Rick Hahn channeled Jay Z on Monday to emphasize the depths of the White Sox issues.
The White Sox general manager could have taken the easy way out and spent Monday’s pregame session dissecting Alex Rodriguez and the 211-game suspension he received early Monday -- a ruling A-Rod has chosen to appeal.
But Hahn mostly stayed away from the drama.
He chose instead to focus on his team, which is in the midst of its longest losing streak in 37 years. The White Sox, losers of 10 straight games, hope to avoid their longest losing streak since July 1956 when they take on the New York Yankees and their embattled slugger -- who won’t begin to serve his suspension until Thursday at the earliest.
“You’ve seen this team play recently: I’ve got 99 problems and A-Rod ain’t one of them,” Hahn said with a smile.
Hahn’s smile wasn’t nearly as wide as he began to dissect the worst road trip in franchise history.
On Sunday, the White Sox lost for the third time in walk-off fashion on their seven-game trip -- the first winless road trip of seven games or more in team history. The White Sox, who dropped to 29 games below .500 and own the second worst record in the majors, averaged 2.1 runs per game in their stops at Cleveland and Detroit.
“We are in a bad spot in terms of our performance right now,” Hahn said. “It’s extremely frustrating for everyone associated with it and especially our pitchers. … I think we might have had eight quality starts in 10 losses. That’s tough to do.”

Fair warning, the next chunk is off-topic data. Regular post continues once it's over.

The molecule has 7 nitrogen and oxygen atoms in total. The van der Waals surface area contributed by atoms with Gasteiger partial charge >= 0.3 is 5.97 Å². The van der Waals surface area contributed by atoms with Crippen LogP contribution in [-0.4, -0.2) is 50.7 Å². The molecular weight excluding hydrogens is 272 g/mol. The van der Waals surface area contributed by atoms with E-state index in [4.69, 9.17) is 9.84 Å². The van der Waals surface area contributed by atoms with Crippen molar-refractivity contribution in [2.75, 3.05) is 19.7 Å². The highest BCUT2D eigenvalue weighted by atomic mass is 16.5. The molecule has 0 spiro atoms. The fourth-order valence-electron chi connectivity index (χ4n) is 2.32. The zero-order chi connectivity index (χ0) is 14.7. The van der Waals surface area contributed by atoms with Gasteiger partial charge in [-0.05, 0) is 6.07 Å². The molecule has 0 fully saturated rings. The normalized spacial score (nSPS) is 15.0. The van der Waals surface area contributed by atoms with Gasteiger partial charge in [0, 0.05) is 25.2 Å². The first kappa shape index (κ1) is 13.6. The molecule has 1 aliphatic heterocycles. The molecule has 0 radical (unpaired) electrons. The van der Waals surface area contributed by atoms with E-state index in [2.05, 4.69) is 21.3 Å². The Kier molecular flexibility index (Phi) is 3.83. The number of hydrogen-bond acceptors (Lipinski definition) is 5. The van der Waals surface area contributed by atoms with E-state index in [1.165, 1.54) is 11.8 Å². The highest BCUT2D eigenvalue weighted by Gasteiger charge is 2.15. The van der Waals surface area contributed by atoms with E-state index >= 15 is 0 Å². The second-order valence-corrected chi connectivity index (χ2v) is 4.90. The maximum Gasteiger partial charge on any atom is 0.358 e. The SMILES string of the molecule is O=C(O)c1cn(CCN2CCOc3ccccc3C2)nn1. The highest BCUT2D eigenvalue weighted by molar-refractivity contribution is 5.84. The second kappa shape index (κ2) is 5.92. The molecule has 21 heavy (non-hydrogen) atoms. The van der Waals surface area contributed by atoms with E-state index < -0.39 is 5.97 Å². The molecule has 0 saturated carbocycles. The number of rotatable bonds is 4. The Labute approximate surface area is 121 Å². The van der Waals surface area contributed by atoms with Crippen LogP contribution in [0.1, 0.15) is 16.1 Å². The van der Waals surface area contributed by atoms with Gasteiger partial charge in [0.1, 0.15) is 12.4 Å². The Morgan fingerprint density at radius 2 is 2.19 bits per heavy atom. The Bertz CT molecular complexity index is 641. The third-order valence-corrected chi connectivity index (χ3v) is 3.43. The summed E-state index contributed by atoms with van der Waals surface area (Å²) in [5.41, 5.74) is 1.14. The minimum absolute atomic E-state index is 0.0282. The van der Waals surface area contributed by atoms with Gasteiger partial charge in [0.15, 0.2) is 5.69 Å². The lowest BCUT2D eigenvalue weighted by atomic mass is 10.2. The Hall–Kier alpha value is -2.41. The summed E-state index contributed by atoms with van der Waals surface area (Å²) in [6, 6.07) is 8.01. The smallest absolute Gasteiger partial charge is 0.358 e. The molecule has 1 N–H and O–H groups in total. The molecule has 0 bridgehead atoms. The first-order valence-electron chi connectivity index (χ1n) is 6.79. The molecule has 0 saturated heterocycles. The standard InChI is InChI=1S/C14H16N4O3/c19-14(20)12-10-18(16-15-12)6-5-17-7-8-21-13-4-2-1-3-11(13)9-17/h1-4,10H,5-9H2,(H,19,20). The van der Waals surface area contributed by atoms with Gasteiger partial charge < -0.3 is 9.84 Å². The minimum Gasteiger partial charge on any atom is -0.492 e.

White Sox manager Robin Ventura admits the trip was made more difficult because of the late losses. The White Sox blew two late leads in Cleveland and lost on home runs by Jason Giambi and Carlos Santana before Torii Hunter singled in the winning run in the 12th inning on Sunday.
What has made the team’s problems more difficult is how a series of mistakes in almost every facet contributed to close losses. As much as Rodriguez, who will hit cleanup against Jose Quintana, can have an impact, Ventura said the team must to clean up mistakes to keep itself competitive.
“I’m not looking forward to face anyone,” Ventura said. “We have enough issues of our own trying to win a game. I’m not overly concerned he’s in the lineup.”
[Watch: Girardi says he'll play A-Rod]
Ventura’s bigger concern is why constant mistakes have happened.
One blunder happened in the eighth inning Sunday when outfielder Alejandro De Aza failed to tag up from third on a line drive to medium center field with the White Sox down a run.
Ventura thinks his players have received good instruction. He also said he doesn’t think he has bad players. He just believes they have tried too hard.
Asked about the play Monday, De Aza said “he had to go with the swing” and it was a line drive.
The leadoff man has made his fair share of outs on the bases this season. He has been thrown out on the bases eight times and picked off another six, per baseball-reference.com. He can’t explain why the mistakes have happened, just that they’re frustrating.
“It don’t feel good, because of the situation we are in,” De Aza said. “Every run is important. But like I said, it’s the game.”
Bad baserunning hasn’t been the only culprit and Hahn knows. He’s seen the defense give away extra outs all season. The bullpen has blown a few leads, too. And the offense, well it’s been poor all season.
“There’s a fair amount of issues that came to a head during this 10-game skid which hopefully ends (Monday),” Hahn said. “And stuff that will have to be addressed in the not too distant future.”